Nine teachers in Catalonia are being singled out following accusations of hate speech and the subsequent disclosure of their identities. The educators, working at a high school in Sant Andreu de la Barca, a small town in the surroundings of Barcelona, are under investigation for allegedly criticizing Spanish police officers on October 2, a day after police cracked down on voters to stop a referendum on independence. Students included the children of police officers, who felt humiliated and went on to press charges against the professors.

The case has caught the attention of politicians across the spectrum, with some calling for disciplinary action against teachers, and others defending them and deeming the case as an attempt to undermine public education in Catalonia.

The School Education Council of Catalonia (CEC), a consultative body encompassing teachers, students and parents throughout Catalonia, came out in support of the teachers. “The public lynching of teachers is a great irresponsibility and undermines their rights in a democratic system” read a statement by CEC’s president.

Graffiti call teachers “Nazi separatists”

On Monday, tags appeared in the high school building listing the names and surnames of the professors under investigation, and calling them “Nazi-rats” and “Nazi separatists”.

The act of vandalism came a week after Spanish newspaper El Mundo published an article disclosing their identities, providing personal details and printing pictures of their faces. The title of the article was “The 9 Catalan teachers of infamy” (“Los 9 maestros catalanes de la infamia”).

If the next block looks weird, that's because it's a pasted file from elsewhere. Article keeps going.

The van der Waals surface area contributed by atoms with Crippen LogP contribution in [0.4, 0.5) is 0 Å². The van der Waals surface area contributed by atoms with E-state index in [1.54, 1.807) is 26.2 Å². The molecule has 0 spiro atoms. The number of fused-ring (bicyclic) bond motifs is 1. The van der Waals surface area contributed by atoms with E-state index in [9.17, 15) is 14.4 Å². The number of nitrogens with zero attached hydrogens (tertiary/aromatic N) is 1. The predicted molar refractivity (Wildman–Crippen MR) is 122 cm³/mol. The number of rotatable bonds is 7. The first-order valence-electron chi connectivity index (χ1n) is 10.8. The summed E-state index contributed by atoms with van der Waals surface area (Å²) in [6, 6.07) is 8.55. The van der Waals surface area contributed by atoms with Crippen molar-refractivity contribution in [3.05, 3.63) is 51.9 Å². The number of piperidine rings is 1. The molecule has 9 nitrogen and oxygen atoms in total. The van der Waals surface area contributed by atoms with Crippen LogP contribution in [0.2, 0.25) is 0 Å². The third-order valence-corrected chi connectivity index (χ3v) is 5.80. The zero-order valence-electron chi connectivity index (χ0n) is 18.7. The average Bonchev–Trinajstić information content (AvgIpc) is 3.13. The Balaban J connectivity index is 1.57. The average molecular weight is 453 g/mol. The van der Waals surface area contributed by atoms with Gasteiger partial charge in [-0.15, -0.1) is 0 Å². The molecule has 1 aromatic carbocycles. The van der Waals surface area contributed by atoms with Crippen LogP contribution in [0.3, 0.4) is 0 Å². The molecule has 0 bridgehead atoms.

Albert Rivera, the leader of Ciudadanos, the largest unionist party in Catalonia, shared the article via Twitter. He wrote: “The separatist teachers that publicly identified the children of Guardia Civil officers in Catalonia. The prosecutor is investigating them for hate speech, but the Spanish government says they will not take any disciplinary actions. Cowardice can’t defeat nationalism”. Rivera’s tweet sparked criticism, with some denouncing him for not respecting the presumption of innocence.

Police officers whose children study in Sant Andreu de la Barca have received the support of the Spanish government, too. High ranking officials of the Spanish Education Department will meet with the parents next week to inform them of the ongoing investigation. The politicians “share their indignation with attitudes deemed as undemocratic, sectarian and inappropriate in a school”.

Demonstrations in support of professors

Meanwhile, the teachers under investigation also found support from a different side. On Monday, hundreds of people gathered in front of the high school to reject the “criminalization” of professors. The demonstration was called by former students.

Josep Lluís Alcázar, educator for 20 years and union delegate in the high school, stressed the need of “not singling anyone out” and respecting “the presumption of innocence.” In a radio interview, he said that an investigation by the Catalan Education Department revealed that the teachers were innocent, and asked for the report to be disclosed.

“Why is this report being hidden? We as a union, as CGT, were told that the reports says there is no evidence,” said Alcázar, saying that “the objective seems to be feeding confrontation in the high school and in the media.”

The Catalan Education Department is currently controlled by the Spanish government. Last October, Madrid used Article 155 of the Constitution to dismiss all Catalan government officials and impose direct rule.

Clara Ponsatí, the deposed Education minister seeking refuge from the Spanish judiciary in Scotland, called for reports to be disclosed. “Silence and fear foster fascism,” she wrote via Twitter.

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